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  • 1.
    Blackbright, Helena
    Mälardalens högskola, Akademin för innovation, design och teknik, Innovation och produktrealisering.
    Exploring Purposeful use of Innovation Self-assessments2020Doktoravhandling, med artikler (Annet vitenskapelig)
    Abstract [en]

    Innovation management is a multidimensional practice characterized by the requirement of a constant renewal to maintain an organization’s relative innovativeness. A practice highly characterized by a requirement to handle uncertainty, risk, and long lead times, which requires an active management of both the prerequisites of today and a yet-undefined future. Therefore, it is of little surprise that the so-called “innovation audits,” with their purpose of direct or indirect improvement are often considered a vital part of innovation management practices. This thesis focuses on the internal self-assessment use of such audits by organizations to self-assess their current state of innovativeness against indicators of good practice or their own prior state. The purpose of such innovation audits is to reveal gaps between the current and desired state, which the organization can use to develop improvement activities.

    Substantial empirical and theoretical research on innovation audits exists, which focuses primarily on the development of the audit itself, but seldom on enacting audits that lead to desired improvements. Much innovation audit research discusses the areas to assess and the development of different types of indicators, statements, and framework, which represents these assessment areas. The problem is that no matter how well the indicators identify possible improvement areas or gaps between current and desired states, it still says very little about integrating retrieved information into activities that actually lead to the desired improvements.

    This thesis takes a process perspective on the undertaking of an innovation self-assessment audit (ISA). Rather than examining what to assess and how to use the result, it focuses on the undertaking of an ISA as an improvement process in itself. The overall objective is to contribute to the understanding of why a purposeful use of ISA emerges (or does not emerge). To this end, this thesis collects empirical data about ISA use and its context from qualitative case studies, involving 14 self-assessment groups from 9 different organizations. The findings from these studies is presented in the six appended papers that address different perspectives on ISA use and contextual prerequisites.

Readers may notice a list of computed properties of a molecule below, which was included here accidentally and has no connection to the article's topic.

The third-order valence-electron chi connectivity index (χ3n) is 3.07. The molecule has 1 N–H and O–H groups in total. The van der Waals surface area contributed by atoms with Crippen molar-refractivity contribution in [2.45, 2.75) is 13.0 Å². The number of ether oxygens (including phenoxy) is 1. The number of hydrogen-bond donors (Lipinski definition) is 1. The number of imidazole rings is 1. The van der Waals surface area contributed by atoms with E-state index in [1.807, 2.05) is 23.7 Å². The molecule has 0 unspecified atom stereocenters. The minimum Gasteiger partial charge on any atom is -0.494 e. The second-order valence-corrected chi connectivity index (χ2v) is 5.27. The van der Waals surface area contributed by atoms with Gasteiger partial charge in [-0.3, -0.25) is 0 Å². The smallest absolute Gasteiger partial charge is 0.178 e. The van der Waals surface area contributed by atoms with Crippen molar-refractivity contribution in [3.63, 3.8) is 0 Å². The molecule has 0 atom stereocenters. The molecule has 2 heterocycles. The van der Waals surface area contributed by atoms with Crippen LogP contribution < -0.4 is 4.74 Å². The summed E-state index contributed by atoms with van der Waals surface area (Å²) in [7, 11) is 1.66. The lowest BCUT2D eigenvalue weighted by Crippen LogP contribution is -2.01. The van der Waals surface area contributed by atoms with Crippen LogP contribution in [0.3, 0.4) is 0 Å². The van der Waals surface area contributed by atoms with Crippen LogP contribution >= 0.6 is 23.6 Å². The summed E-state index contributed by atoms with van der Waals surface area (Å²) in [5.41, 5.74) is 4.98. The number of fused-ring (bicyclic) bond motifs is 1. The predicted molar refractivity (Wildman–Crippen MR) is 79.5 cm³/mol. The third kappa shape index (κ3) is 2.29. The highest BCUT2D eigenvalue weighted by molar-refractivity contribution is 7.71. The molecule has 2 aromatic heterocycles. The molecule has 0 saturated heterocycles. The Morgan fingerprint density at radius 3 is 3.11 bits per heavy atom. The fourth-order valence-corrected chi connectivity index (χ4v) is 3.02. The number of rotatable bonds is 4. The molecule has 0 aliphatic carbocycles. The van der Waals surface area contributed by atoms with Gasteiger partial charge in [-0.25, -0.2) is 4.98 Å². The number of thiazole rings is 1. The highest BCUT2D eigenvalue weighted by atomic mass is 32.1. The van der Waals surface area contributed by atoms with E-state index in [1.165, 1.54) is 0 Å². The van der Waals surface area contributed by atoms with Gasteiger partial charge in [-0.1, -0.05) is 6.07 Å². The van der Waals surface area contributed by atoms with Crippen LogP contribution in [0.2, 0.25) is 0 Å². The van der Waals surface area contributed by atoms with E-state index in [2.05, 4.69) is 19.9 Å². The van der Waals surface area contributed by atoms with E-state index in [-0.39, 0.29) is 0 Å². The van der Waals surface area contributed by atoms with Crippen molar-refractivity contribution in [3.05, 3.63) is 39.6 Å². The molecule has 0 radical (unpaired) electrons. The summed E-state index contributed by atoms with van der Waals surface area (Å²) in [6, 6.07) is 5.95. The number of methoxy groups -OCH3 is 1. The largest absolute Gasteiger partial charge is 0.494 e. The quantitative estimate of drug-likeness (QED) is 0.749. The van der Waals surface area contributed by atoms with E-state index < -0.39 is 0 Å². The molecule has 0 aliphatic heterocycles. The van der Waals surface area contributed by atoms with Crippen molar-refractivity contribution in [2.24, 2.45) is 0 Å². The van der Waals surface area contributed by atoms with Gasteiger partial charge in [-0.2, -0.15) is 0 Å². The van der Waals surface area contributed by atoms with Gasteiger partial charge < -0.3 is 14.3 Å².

To better understand why a purposeful use of ISA emerges (or does not), it was necessary to bring the appended papers together and undertake a more focused discussion on ISA use as a process in its entirety. Therefore, this thesis recontextualizes the six appended papers against a new theoretical framework based on theories on processes, complex adaptive systems (CAS), and competence-in-use.

    The theoretical discussion in this thesis offers several contributions. First, by approaching the undertaking of ISA as an improvement process, it focuses on the continuity of the process, which in turn allows a distinction between the execution of the process and the enabling of this execution. Second, the enactment of purposeful use is related to knowledge about the focus area of the assessment (e.g. innovation culture or capabilities) and the current state being assessed. Together, these create the basis for the theorization of a four-dimensional ISA competence-in-use that impacts how ISA can be purposefully enacted. Overall, the main reason why purposeful use emerges (or does not) does not seem to be so much about having a high ISA competence-in-use, as having high correspondence between expectations and competence-in-use.

    Together, this contributes to an increased understanding of why purposeful use emerges (or does not), making this its primary contribution within the field of innovation management. The focus on self-assessment use as an improvement process embedded in the organizational context it intends to improve, does give a more general relevance to the discussion on improvement processes, and the use of self-assessment audits outside the field of innovation management.

    The contribution of this thesis is closely related to the use of ISA and can be used to support the process of planning and undertaking an ISA. This thesis also contributes to knowledge on ISA competence-in-use, which can guide practical choices in undertaking an ISA for more purposeful use.

    Fulltekst (pdf)
    fulltext
  • 2.
    Blackbright, Helena
    Mälardalens högskola, Akademin för innovation, design och teknik, Innovation och produktrealisering.
    The Importance of Taking a Process Perspective on the Use and Application of an Innovation Management Self-Assessment AuditInngår i: Journal of Innovation Management, E-ISSN 2183-0606Artikkel i tidsskrift (Fagfellevurdert)
    Abstract [en]